This Sunday, May 15, at 11:00 AM, at Tel-Aviv University’s Antin Square, the annual Nakba (Catastrophe) commemoration ceremony will be held by the TAU Arab/Radical-Left students. Our friends at Im Tirtzu will be holding a “Nakba Charta” (Nakba Nonsense) counter protest and will update our website during and after the protest.
Nakba Day is commemorated on May 15, Israel’s declaration of independence day in 1948. The Jewish State, which follows the Jewish calendar for its “bank holidays,” celebrated the day on the 5th of Iyar (although this year, out of respect for Shabbat, we celebrated it on Thursday, Iyar 4). For the Arabs, it is an annual day of commemoration of the first day when their bad move at the UN Nov. 1947 partition vote blew in their faces, resulting in their succession of losses in their attempt to destroy the Jewish state—although they keep on trying.
It should be noted that as long as Israelis were determined to hold on to their right to settle anywhere in the Land of Israel, commemoration of the Nakba was being practiced by very few Arab citizens of Israel. The memories of 1948 were largely personal and communal, without a driving political component. But in the wake of the 1991 Madrid Conference, the first time Israel acquiesced to the concept of “Palestinian independence,” the observance of the Nakba has grown stronger and often violent. The Oslo Accords, which signaled that Israel was ready to capitulate on the fate of the liberated regions of Gaza, Judea, Samaria and the Golan, helped turn the Nakba craze into a regular day of confrontation between Arab Israeli youths and police, reminding many Israelis of the Arab pogroms of the 1920s and ’30s.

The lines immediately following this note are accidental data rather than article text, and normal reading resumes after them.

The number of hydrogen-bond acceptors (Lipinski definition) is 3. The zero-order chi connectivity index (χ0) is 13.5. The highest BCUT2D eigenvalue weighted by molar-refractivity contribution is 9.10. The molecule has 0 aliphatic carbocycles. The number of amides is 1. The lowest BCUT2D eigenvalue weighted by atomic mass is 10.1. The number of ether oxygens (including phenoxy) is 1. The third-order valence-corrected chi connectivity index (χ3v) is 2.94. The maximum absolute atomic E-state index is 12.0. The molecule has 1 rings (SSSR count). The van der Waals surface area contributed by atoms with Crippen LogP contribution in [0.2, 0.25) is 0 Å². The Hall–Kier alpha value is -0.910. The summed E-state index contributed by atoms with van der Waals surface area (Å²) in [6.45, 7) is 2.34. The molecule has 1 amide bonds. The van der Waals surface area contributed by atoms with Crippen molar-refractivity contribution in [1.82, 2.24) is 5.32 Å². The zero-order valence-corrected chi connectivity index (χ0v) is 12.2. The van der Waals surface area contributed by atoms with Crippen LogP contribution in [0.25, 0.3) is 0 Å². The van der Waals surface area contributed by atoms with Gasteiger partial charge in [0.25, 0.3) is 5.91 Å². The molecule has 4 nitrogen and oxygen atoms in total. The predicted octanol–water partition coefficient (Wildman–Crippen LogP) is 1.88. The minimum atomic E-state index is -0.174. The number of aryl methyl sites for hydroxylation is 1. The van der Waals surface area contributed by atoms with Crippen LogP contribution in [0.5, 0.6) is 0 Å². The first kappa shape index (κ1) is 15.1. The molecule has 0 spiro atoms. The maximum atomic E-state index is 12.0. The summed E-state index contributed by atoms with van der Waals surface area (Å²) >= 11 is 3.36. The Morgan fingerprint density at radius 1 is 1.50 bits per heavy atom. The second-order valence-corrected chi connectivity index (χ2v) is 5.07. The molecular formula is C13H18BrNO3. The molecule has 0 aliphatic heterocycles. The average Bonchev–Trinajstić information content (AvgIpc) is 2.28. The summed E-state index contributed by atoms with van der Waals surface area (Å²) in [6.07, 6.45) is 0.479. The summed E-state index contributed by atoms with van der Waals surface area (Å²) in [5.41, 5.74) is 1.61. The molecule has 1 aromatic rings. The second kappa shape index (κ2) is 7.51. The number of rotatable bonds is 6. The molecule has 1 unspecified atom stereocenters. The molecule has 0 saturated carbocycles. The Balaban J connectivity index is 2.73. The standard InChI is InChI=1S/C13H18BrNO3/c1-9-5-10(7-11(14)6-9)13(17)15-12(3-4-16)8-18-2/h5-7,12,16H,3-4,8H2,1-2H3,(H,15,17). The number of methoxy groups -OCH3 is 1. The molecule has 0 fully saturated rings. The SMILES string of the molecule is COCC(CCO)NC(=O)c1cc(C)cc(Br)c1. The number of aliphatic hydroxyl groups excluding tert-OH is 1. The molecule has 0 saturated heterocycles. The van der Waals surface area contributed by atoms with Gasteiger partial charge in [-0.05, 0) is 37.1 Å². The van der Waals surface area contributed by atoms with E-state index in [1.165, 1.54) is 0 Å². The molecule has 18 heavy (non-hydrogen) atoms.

On Nakba Day 2011, egged on by the “Arab Spring,” Arabs from Judea and Samaria, the Gaza Strip, Lebanon and Syria marched towards the 1949 armistice (green line) borders, to mark their continued rejection of the right of the Jewish State to exist. At least twelve Arabs were killed and hundreds were wounded when the IDF blocked the zombie-fashion advance on the border fences by thousands of Syrian protesters who tried to forcibly enter the Golan Heights. Arabs also threw stones at Israeli soldiers guarding checkpoints in eastern Jerusalem, and the soldiers fired rubber bullets and tear gas in response.
A 2011 law empowers the Israeli finance minister to cut or reduce government funding to any NGO that organizes Nakba commemoration events.